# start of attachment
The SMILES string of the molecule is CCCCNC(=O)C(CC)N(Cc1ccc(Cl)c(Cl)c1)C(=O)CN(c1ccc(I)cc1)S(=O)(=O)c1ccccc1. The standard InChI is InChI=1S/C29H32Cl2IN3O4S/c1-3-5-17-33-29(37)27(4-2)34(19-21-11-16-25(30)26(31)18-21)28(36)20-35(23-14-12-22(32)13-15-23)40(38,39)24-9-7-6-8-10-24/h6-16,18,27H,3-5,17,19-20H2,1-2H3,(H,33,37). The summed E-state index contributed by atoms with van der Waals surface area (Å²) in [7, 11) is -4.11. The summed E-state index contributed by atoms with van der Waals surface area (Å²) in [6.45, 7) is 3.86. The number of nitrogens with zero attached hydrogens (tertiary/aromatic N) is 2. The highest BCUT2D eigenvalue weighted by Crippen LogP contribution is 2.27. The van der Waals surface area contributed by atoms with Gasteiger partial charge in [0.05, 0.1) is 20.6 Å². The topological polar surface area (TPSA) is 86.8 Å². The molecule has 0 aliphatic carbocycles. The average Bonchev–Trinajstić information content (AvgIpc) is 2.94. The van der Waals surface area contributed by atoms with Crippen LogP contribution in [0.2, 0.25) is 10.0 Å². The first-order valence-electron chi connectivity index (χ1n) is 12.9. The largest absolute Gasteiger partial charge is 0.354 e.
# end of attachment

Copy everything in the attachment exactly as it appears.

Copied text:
The SMILES string of the molecule is CCCCNC(=O)C(CC)N(Cc1ccc(Cl)c(Cl)c1)C(=O)CN(c1ccc(I)cc1)S(=O)(=O)c1ccccc1. The standard InChI is InChI=1S/C29H32Cl2IN3O4S/c1-3-5-17-33-29(37)27(4-2)34(19-21-11-16-25(30)26(31)18-21)28(36)20-35(23-14-12-22(32)13-15-23)40(38,39)24-9-7-6-8-10-24/h6-16,18,27H,3-5,17,19-20H2,1-2H3,(H,33,37). The summed E-state index contributed by atoms with van der Waals surface area (Å²) in [7, 11) is -4.11. The summed E-state index contributed by atoms with van der Waals surface area (Å²) in [6.45, 7) is 3.86. The number of nitrogens with zero attached hydrogens (tertiary/aromatic N) is 2. The highest BCUT2D eigenvalue weighted by Crippen LogP contribution is 2.27. The van der Waals surface area contributed by atoms with Gasteiger partial charge in [0.05, 0.1) is 20.6 Å². The topological polar surface area (TPSA) is 86.8 Å². The molecule has 0 aliphatic carbocycles. The average Bonchev–Trinajstić information content (AvgIpc) is 2.94. The van der Waals surface area contributed by atoms with Crippen LogP contribution in [0.2, 0.25) is 10.0 Å². The first-order valence-electron chi connectivity index (χ1n) is 12.9. The largest absolute Gasteiger partial charge is 0.354 e.